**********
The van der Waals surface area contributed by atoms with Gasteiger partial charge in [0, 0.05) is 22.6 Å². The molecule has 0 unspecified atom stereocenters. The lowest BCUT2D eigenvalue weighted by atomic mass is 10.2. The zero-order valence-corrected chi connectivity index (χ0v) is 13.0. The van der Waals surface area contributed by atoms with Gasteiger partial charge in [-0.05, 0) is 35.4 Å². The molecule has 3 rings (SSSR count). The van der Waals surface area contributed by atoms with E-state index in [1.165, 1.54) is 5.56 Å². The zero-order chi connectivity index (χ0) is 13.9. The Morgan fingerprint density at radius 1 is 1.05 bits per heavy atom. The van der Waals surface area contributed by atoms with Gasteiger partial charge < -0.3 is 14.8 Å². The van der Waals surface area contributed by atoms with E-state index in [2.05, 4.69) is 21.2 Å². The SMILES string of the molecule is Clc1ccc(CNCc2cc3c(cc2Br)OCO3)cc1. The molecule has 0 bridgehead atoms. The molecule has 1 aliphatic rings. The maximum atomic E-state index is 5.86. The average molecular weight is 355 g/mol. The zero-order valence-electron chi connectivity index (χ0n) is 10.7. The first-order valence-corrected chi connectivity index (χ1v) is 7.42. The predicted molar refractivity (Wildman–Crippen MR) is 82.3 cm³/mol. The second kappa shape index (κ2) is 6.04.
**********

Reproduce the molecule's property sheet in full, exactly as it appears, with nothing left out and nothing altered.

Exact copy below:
The van der Waals surface area contributed by atoms with Gasteiger partial charge in [0, 0.05) is 22.6 Å². The molecule has 0 unspecified atom stereocenters. The lowest BCUT2D eigenvalue weighted by atomic mass is 10.2. The zero-order valence-corrected chi connectivity index (χ0v) is 13.0. The van der Waals surface area contributed by atoms with Gasteiger partial charge in [-0.05, 0) is 35.4 Å². The molecule has 3 rings (SSSR count). The van der Waals surface area contributed by atoms with E-state index in [1.165, 1.54) is 5.56 Å². The zero-order chi connectivity index (χ0) is 13.9. The Morgan fingerprint density at radius 1 is 1.05 bits per heavy atom. The van der Waals surface area contributed by atoms with Gasteiger partial charge < -0.3 is 14.8 Å². The van der Waals surface area contributed by atoms with E-state index in [2.05, 4.69) is 21.2 Å². The SMILES string of the molecule is Clc1ccc(CNCc2cc3c(cc2Br)OCO3)cc1. The molecule has 0 bridgehead atoms. The molecule has 1 aliphatic rings. The maximum atomic E-state index is 5.86. The average molecular weight is 355 g/mol. The zero-order valence-electron chi connectivity index (χ0n) is 10.7. The first-order valence-corrected chi connectivity index (χ1v) is 7.42. The predicted molar refractivity (Wildman–Crippen MR) is 82.3 cm³/mol. The second kappa shape index (κ2) is 6.04.